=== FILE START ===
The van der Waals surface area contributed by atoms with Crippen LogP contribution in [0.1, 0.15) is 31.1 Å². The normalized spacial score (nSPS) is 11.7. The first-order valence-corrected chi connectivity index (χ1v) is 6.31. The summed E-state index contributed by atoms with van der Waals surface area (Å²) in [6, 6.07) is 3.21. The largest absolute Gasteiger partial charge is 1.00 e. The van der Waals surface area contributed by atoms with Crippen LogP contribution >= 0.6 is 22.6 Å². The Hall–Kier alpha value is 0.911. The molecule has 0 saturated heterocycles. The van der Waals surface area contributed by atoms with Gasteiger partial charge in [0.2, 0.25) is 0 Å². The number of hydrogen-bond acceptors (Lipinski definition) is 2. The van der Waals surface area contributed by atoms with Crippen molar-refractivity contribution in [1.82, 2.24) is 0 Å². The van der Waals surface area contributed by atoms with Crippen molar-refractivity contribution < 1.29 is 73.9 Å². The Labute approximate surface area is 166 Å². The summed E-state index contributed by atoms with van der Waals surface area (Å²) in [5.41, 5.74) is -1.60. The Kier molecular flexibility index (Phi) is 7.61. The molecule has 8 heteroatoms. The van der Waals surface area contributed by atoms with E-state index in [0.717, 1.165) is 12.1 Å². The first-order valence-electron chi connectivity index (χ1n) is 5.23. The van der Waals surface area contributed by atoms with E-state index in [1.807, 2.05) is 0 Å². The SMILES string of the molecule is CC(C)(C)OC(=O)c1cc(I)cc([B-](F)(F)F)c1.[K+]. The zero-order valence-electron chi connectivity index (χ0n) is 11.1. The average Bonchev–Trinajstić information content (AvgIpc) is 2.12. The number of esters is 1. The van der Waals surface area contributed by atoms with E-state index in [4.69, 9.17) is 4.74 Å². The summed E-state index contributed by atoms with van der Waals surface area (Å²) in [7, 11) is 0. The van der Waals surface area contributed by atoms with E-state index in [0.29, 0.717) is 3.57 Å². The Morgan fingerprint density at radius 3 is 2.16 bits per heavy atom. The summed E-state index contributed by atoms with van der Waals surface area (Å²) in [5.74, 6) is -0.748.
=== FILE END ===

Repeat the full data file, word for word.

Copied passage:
The van der Waals surface area contributed by atoms with Crippen LogP contribution in [0.1, 0.15) is 31.1 Å². The normalized spacial score (nSPS) is 11.7. The first-order valence-corrected chi connectivity index (χ1v) is 6.31. The summed E-state index contributed by atoms with van der Waals surface area (Å²) in [6, 6.07) is 3.21. The largest absolute Gasteiger partial charge is 1.00 e. The van der Waals surface area contributed by atoms with Crippen LogP contribution >= 0.6 is 22.6 Å². The Hall–Kier alpha value is 0.911. The molecule has 0 saturated heterocycles. The van der Waals surface area contributed by atoms with Gasteiger partial charge in [0.2, 0.25) is 0 Å². The number of hydrogen-bond acceptors (Lipinski definition) is 2. The van der Waals surface area contributed by atoms with Crippen molar-refractivity contribution in [1.82, 2.24) is 0 Å². The van der Waals surface area contributed by atoms with Crippen molar-refractivity contribution < 1.29 is 73.9 Å². The Labute approximate surface area is 166 Å². The summed E-state index contributed by atoms with van der Waals surface area (Å²) in [5.41, 5.74) is -1.60. The Kier molecular flexibility index (Phi) is 7.61. The molecule has 8 heteroatoms. The van der Waals surface area contributed by atoms with E-state index in [0.717, 1.165) is 12.1 Å². The first-order valence-electron chi connectivity index (χ1n) is 5.23. The van der Waals surface area contributed by atoms with E-state index in [1.807, 2.05) is 0 Å². The SMILES string of the molecule is CC(C)(C)OC(=O)c1cc(I)cc([B-](F)(F)F)c1.[K+]. The zero-order valence-electron chi connectivity index (χ0n) is 11.1. The average Bonchev–Trinajstić information content (AvgIpc) is 2.12. The number of esters is 1. The van der Waals surface area contributed by atoms with E-state index in [4.69, 9.17) is 4.74 Å². The summed E-state index contributed by atoms with van der Waals surface area (Å²) in [7, 11) is 0. The van der Waals surface area contributed by atoms with E-state index in [0.29, 0.717) is 3.57 Å². The Morgan fingerprint density at radius 3 is 2.16 bits per heavy atom. The summed E-state index contributed by atoms with van der Waals surface area (Å²) in [5.74, 6) is -0.748.